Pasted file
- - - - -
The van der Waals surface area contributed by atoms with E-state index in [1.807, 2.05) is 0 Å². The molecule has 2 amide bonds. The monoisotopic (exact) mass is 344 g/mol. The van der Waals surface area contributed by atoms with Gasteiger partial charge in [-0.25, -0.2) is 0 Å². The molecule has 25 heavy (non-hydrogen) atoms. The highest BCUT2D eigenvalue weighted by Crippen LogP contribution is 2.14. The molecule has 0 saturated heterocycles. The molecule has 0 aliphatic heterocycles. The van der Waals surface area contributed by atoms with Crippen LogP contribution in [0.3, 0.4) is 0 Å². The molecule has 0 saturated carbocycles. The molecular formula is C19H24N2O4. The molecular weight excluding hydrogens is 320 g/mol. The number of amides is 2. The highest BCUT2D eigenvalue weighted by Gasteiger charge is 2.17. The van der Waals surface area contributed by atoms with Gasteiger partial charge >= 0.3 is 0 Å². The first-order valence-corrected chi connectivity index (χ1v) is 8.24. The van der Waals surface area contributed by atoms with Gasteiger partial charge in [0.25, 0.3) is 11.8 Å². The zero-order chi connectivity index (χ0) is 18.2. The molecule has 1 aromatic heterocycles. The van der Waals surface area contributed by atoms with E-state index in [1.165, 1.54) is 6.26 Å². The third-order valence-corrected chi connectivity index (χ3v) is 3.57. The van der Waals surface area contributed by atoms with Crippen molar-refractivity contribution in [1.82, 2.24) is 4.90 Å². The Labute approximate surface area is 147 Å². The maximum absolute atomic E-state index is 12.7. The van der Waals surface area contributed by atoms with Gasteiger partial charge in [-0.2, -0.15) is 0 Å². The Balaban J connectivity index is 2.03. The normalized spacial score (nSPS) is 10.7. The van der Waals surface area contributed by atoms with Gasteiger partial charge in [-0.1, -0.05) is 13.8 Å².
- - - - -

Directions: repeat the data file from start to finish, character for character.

The van der Waals surface area contributed by atoms with E-state index in [1.807, 2.05) is 0 Å². The molecule has 2 amide bonds. The monoisotopic (exact) mass is 344 g/mol. The van der Waals surface area contributed by atoms with Gasteiger partial charge in [-0.25, -0.2) is 0 Å². The molecule has 25 heavy (non-hydrogen) atoms. The highest BCUT2D eigenvalue weighted by Crippen LogP contribution is 2.14. The molecule has 0 saturated heterocycles. The molecule has 0 aliphatic heterocycles. The van der Waals surface area contributed by atoms with Crippen LogP contribution in [0.3, 0.4) is 0 Å². The molecule has 0 saturated carbocycles. The molecular formula is C19H24N2O4. The molecular weight excluding hydrogens is 320 g/mol. The number of amides is 2. The highest BCUT2D eigenvalue weighted by Gasteiger charge is 2.17. The van der Waals surface area contributed by atoms with Gasteiger partial charge >= 0.3 is 0 Å². The first-order valence-corrected chi connectivity index (χ1v) is 8.24. The van der Waals surface area contributed by atoms with Gasteiger partial charge in [0.25, 0.3) is 11.8 Å². The zero-order chi connectivity index (χ0) is 18.2. The molecule has 1 aromatic heterocycles. The van der Waals surface area contributed by atoms with E-state index in [1.165, 1.54) is 6.26 Å². The third-order valence-corrected chi connectivity index (χ3v) is 3.57. The van der Waals surface area contributed by atoms with Crippen molar-refractivity contribution in [1.82, 2.24) is 4.90 Å². The Labute approximate surface area is 147 Å². The maximum absolute atomic E-state index is 12.7. The van der Waals surface area contributed by atoms with Gasteiger partial charge in [-0.2, -0.15) is 0 Å². The Balaban J connectivity index is 2.03. The normalized spacial score (nSPS) is 10.7. The van der Waals surface area contributed by atoms with Gasteiger partial charge in [-0.1, -0.05) is 13.8 Å².